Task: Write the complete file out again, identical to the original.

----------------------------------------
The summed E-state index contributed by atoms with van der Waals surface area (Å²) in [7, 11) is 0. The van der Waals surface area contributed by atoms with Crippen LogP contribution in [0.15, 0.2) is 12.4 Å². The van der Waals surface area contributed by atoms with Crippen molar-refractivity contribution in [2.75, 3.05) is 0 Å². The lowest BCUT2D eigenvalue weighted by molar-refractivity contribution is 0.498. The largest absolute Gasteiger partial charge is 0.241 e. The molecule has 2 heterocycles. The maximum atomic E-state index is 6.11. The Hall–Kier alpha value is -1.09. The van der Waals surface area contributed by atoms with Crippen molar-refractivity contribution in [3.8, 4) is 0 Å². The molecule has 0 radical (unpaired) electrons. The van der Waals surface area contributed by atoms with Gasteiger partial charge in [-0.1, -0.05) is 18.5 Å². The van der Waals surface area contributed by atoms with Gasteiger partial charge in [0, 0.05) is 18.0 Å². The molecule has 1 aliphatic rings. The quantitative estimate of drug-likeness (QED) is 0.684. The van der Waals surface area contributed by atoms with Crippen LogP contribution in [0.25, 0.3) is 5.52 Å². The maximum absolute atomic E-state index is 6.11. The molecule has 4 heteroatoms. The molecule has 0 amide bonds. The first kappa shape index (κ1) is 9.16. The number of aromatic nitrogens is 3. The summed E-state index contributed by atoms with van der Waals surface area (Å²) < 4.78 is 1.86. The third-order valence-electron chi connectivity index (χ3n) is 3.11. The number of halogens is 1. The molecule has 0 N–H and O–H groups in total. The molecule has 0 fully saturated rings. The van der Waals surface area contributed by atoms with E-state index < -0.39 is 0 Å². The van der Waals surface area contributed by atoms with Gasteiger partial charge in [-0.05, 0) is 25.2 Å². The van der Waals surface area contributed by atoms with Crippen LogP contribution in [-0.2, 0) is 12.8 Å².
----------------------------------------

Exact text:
The summed E-state index contributed by atoms with van der Waals surface area (Å²) in [7, 11) is 0. The van der Waals surface area contributed by atoms with Crippen LogP contribution in [0.15, 0.2) is 12.4 Å². The van der Waals surface area contributed by atoms with Crippen molar-refractivity contribution in [2.75, 3.05) is 0 Å². The lowest BCUT2D eigenvalue weighted by molar-refractivity contribution is 0.498. The largest absolute Gasteiger partial charge is 0.241 e. The molecule has 2 heterocycles. The maximum atomic E-state index is 6.11. The Hall–Kier alpha value is -1.09. The van der Waals surface area contributed by atoms with Crippen molar-refractivity contribution in [3.8, 4) is 0 Å². The molecule has 0 radical (unpaired) electrons. The van der Waals surface area contributed by atoms with Gasteiger partial charge in [-0.1, -0.05) is 18.5 Å². The van der Waals surface area contributed by atoms with Gasteiger partial charge in [0, 0.05) is 18.0 Å². The molecule has 1 aliphatic rings. The quantitative estimate of drug-likeness (QED) is 0.684. The van der Waals surface area contributed by atoms with Crippen LogP contribution in [0.25, 0.3) is 5.52 Å². The maximum absolute atomic E-state index is 6.11. The molecule has 4 heteroatoms. The molecule has 0 amide bonds. The first kappa shape index (κ1) is 9.16. The number of aromatic nitrogens is 3. The summed E-state index contributed by atoms with van der Waals surface area (Å²) < 4.78 is 1.86. The third-order valence-electron chi connectivity index (χ3n) is 3.11. The number of halogens is 1. The molecule has 0 N–H and O–H groups in total. The molecule has 0 fully saturated rings. The van der Waals surface area contributed by atoms with E-state index < -0.39 is 0 Å². The van der Waals surface area contributed by atoms with Gasteiger partial charge in [-0.05, 0) is 25.2 Å². The van der Waals surface area contributed by atoms with Crippen LogP contribution in [-0.2, 0) is 12.8 Å².